Let me give a quick explanation.
    Based on your viewing/music tastes, calibration may be too broad of a set-up. Meaning... You usually only calibrate with a few selected audio sources; or even just one.

    When I calibrate, I play the averages game. I calibrate from multiple audio sources then I try to average the results.
    Lastly, I tune by ear. As I aged my hearing is also compromised. So a good reference and calibration on my system may not work for you; etc.

    Now for the rant...
    Calibration is either the most overlooked, or over thought out process. It goes from one extreme to the other. I know, I constantly am trying to figure out, what the best approach to setting up my speakers is. Just when I "think" I have it, I start all over again.
    And of course to the non interested HT people, the sound is always fine.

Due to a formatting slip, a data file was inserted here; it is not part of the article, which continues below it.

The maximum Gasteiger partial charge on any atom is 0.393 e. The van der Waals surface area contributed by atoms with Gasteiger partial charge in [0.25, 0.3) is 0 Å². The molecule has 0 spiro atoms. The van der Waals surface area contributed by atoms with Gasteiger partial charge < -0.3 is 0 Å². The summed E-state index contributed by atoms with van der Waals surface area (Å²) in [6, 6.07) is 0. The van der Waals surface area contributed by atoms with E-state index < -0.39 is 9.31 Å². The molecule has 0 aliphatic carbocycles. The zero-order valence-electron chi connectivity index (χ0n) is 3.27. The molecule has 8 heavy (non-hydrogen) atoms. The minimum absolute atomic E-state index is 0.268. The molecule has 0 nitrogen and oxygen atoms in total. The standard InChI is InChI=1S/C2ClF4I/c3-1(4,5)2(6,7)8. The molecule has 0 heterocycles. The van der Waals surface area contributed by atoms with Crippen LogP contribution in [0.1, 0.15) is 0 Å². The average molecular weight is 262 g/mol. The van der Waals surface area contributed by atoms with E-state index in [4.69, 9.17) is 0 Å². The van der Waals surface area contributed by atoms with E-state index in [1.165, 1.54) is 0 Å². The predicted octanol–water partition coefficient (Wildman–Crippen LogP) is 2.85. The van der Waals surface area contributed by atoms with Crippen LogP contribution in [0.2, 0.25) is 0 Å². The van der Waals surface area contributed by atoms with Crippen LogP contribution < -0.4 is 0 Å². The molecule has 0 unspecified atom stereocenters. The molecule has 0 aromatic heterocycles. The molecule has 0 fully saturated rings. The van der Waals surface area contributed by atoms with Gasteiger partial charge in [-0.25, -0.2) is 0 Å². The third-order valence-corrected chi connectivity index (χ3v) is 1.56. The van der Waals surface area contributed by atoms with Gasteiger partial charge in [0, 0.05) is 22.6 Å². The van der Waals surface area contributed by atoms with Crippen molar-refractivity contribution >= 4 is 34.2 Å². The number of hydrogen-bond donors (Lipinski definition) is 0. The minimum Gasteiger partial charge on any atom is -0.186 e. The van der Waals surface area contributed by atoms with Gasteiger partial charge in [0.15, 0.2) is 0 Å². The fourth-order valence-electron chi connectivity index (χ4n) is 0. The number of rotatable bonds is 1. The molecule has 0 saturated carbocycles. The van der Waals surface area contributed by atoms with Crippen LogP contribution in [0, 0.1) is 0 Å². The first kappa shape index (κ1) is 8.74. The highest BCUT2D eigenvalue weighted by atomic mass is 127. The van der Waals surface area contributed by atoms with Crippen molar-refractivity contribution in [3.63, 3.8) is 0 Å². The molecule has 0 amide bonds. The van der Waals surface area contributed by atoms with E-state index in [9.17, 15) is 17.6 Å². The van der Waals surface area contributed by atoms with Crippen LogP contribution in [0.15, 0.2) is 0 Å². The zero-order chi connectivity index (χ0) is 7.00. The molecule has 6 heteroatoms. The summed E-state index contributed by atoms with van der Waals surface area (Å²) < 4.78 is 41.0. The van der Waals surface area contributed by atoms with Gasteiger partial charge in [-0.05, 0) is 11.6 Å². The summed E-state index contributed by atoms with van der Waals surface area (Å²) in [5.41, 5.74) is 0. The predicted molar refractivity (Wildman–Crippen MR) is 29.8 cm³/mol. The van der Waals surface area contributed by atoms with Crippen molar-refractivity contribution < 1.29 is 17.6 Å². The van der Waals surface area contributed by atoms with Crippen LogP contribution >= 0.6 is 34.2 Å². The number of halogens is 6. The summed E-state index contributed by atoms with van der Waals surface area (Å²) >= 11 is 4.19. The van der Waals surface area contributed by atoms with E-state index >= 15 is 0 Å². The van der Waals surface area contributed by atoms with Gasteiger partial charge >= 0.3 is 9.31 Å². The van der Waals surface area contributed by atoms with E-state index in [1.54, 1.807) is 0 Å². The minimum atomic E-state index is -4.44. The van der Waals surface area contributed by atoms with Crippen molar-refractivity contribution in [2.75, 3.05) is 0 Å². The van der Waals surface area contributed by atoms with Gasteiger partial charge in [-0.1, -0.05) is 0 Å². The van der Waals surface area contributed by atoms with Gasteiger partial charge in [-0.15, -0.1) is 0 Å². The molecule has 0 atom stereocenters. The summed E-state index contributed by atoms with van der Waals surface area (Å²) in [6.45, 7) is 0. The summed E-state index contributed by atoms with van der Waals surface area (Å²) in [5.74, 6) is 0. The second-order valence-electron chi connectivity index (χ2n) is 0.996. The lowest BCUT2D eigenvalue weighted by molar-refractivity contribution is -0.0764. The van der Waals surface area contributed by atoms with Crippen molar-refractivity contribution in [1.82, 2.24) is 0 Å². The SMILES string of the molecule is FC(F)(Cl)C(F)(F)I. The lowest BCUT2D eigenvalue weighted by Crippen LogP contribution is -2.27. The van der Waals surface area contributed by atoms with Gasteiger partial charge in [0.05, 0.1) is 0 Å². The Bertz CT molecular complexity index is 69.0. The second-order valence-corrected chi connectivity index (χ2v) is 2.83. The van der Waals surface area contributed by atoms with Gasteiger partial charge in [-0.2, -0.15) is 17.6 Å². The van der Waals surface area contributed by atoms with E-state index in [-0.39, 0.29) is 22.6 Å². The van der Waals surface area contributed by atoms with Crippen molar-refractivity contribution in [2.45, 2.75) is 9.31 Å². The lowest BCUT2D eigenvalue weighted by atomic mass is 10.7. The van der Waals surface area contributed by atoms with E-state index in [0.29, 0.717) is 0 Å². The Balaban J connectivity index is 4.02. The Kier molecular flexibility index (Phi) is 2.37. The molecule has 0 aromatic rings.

So give yourself a break, if you don't like it adjust it until you are content. That's why we buy our stuff, so we can play with it!
    Rant is over....I need to adjust my speaker stand 2.3 CM to the left. LOL
     
  9. gadgtfreek

    gadgtfreek Supporting Actor
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    I do, I love XT32 if you follow the rules.

    Most important was speaker/sub choice and placement IMO. Also aiming. Once that is done, I can run XT32's 8 measurements and it turns out well.

    I have an SPL meter from cross spectrum labs which I check levels at the end with a blu-ray that has -30dbfs and -40dbfs tones for speakers and subs. XT32 seems to just about always nail the speaker levels, but subs generally require 5-6db boost.

    It's funny, Audyssey fans fought that concept for years on AVS as set it and forget it, when many of us felt subs were too low. Now the common recommendation is to run audyssey and boost subs 3-5db.